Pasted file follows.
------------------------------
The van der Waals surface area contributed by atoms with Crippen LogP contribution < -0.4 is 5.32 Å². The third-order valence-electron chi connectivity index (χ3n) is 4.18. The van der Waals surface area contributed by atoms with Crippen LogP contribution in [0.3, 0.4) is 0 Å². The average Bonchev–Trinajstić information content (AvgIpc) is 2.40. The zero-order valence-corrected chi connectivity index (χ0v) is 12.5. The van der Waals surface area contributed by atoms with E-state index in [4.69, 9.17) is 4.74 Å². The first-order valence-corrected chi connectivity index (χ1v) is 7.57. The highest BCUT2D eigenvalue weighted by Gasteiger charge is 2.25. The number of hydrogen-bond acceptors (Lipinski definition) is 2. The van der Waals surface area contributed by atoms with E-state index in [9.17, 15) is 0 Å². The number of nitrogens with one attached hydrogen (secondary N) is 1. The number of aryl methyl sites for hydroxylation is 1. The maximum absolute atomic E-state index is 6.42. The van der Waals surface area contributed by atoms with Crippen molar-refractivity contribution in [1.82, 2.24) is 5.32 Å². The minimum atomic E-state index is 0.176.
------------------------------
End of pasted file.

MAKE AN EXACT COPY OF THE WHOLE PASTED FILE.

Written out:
The van der Waals surface area contributed by atoms with Crippen LogP contribution < -0.4 is 5.32 Å². The third-order valence-electron chi connectivity index (χ3n) is 4.18. The van der Waals surface area contributed by atoms with Crippen LogP contribution in [0.3, 0.4) is 0 Å². The average Bonchev–Trinajstić information content (AvgIpc) is 2.40. The zero-order valence-corrected chi connectivity index (χ0v) is 12.5. The van der Waals surface area contributed by atoms with E-state index in [4.69, 9.17) is 4.74 Å². The first-order valence-corrected chi connectivity index (χ1v) is 7.57. The highest BCUT2D eigenvalue weighted by Gasteiger charge is 2.25. The number of hydrogen-bond acceptors (Lipinski definition) is 2. The van der Waals surface area contributed by atoms with E-state index in [9.17, 15) is 0 Å². The number of nitrogens with one attached hydrogen (secondary N) is 1. The number of aryl methyl sites for hydroxylation is 1. The maximum absolute atomic E-state index is 6.42. The van der Waals surface area contributed by atoms with Crippen molar-refractivity contribution in [1.82, 2.24) is 5.32 Å². The minimum atomic E-state index is 0.176.